Valid for Submission
J06.9 is a billable diagnosis code used to specify a medical diagnosis of acute upper respiratory infection, unspecified. The code J06.9 is valid during the fiscal year 2021 from October 01, 2020 through September 30, 2021 for the submission of HIPAA-covered transactions.
The ICD-10-CM code J06.9 might also be used to specify conditions or terms like acute respiratory disease, acute upper respiratory infection, bacterial upper respiratory infection, covid-19, cyst of nasal sinus , infection of mucous cyst of nasal sinus, etc.
The code is commonly used in family practice , internal medicine medical specialties to specify clinical concepts such as acute respiratory infections.
Unspecified diagnosis codes like J06.9 are acceptable when clinical information is unknown or not available about a particular condition. Although a more specific code is preferable, unspecified codes should be used when such codes most accurately reflect what is known about a patient's condition. Specific diagnosis codes should not be used if not supported by the patient's medical record.
Tabular List of Diseases and Injuries
The Tabular List of Diseases and Injuries is a list of ICD-10 codes, organized "head to toe" into chapters and sections with guidance for inclusions, exclusions, descriptions and more. The following references are applicable to the code J06.9:
Inclusion TermsInclusion Terms
These terms are the conditions for which that code is to be used. The terms may be synonyms of the code title, or, in the case of "other specified" codes, the terms are a list of the various conditions assigned to that code. The inclusion terms are not necessarily exhaustive. Additional terms found only in the Alphabetic Index may also be assigned to a code.
- Upper respiratory disease, acute
- Upper respiratory infection NOS
Use Additional CodeUse Additional Code
The “use additional code” indicates that a secondary code could be used to further specify the patient’s condition. This note is not mandatory and is only used if enough information is available to assign an additional code.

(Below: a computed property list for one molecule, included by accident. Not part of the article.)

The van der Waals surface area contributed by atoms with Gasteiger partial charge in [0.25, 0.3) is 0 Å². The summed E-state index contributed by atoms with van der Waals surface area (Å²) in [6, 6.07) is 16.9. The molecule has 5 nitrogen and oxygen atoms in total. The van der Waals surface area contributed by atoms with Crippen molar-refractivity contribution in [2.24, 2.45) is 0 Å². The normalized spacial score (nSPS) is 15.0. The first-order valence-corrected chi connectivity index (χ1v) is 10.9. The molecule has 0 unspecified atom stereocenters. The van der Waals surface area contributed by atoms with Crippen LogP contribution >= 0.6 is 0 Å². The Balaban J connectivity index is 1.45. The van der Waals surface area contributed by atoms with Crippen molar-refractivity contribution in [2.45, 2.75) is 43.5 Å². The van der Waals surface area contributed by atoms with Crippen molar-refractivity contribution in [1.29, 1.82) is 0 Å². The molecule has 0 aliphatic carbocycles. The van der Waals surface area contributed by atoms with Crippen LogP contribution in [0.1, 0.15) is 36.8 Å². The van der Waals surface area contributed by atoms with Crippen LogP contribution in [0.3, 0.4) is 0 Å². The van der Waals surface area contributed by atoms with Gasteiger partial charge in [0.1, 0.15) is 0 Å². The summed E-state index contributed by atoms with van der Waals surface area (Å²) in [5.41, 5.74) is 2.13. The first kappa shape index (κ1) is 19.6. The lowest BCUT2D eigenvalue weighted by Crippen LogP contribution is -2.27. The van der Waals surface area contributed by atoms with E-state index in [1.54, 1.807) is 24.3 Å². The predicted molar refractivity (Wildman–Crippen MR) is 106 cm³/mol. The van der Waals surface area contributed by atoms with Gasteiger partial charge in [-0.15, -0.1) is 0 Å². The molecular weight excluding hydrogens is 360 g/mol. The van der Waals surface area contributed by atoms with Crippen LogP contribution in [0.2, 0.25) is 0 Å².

Index to Diseases and Injuries
The Index to Diseases and Injuries is an alphabetical listing of medical terms, with each term mapped to one or more ICD-10 code(s). The following references for the code J06.9 are found in the index:
- - Disease, diseased - See Also: Syndrome;
- - Infection, infected, infective (opportunistic) - B99.9
- - Inflammation, inflamed, inflammatory (with exudation)
- - respiratory, upper - See Also: Infection, respiratory, upper; - J06.9
- - Tracheopharyngitis (acute) - J06.9
The following clinical terms are approximate synonyms or lay terms that might be used to identify the correct diagnosis code:
- Acute respiratory disease
- Acute upper respiratory infection
- Bacterial upper respiratory infection
- Cyst of nasal sinus
- Infection of mucous cyst of nasal sinus
- Infection of upper respiratory tract caused by fungus
- Infection of upper respiratory tract caused by Severe acute respiratory syndrome coronavirus 2
- Nasal sinus mucocele
- Recurrent upper respiratory tract infection
- Upper respiratory infection
- Viral respiratory infection
- Viral upper respiratory tract infection
Convert J06.9 to ICD-9 Code
The General Equivalency Mapping (GEM) crosswalk indicates an approximate mapping between the ICD-10 code J06.9 its ICD-9 equivalent. The approximate mapping means there is not an exact match between the ICD-10 code and the ICD-9 code and the mapped code is not a precise representation of the original code.
Information for Patients
Sneezing, sore throat, a stuffy nose, coughing - everyone knows the symptoms of the common cold. It is probably the most common illness. In the course of a year, people in the United States suffer 1 billion colds.
You can get a cold by touching your eyes or nose after you touch surfaces with cold germs on them. You can also inhale the germs. Symptoms usually begin 2 or 3 days after infection and last 2 to 14 days. Washing your hands and staying away from people with colds will help you avoid colds.
There is no cure for the common cold. But there are treatments that can make you feel better while you wait for the cold to go away on its own:
- Getting plenty of rest
- Drinking fluids
- Gargling with warm salt water
- Using cough drops or throat sprays
- Taking over-the-counter pain or cold medicines
However, do not give aspirin to children. And do not give cough medicine to children under four.
- Common cold (Medical Encyclopedia)
- Common cold - how to treat at home (Medical Encyclopedia)
- Stuffy or runny nose - adult (Medical Encyclopedia)
- Stuffy or runny nose - children (Medical Encyclopedia)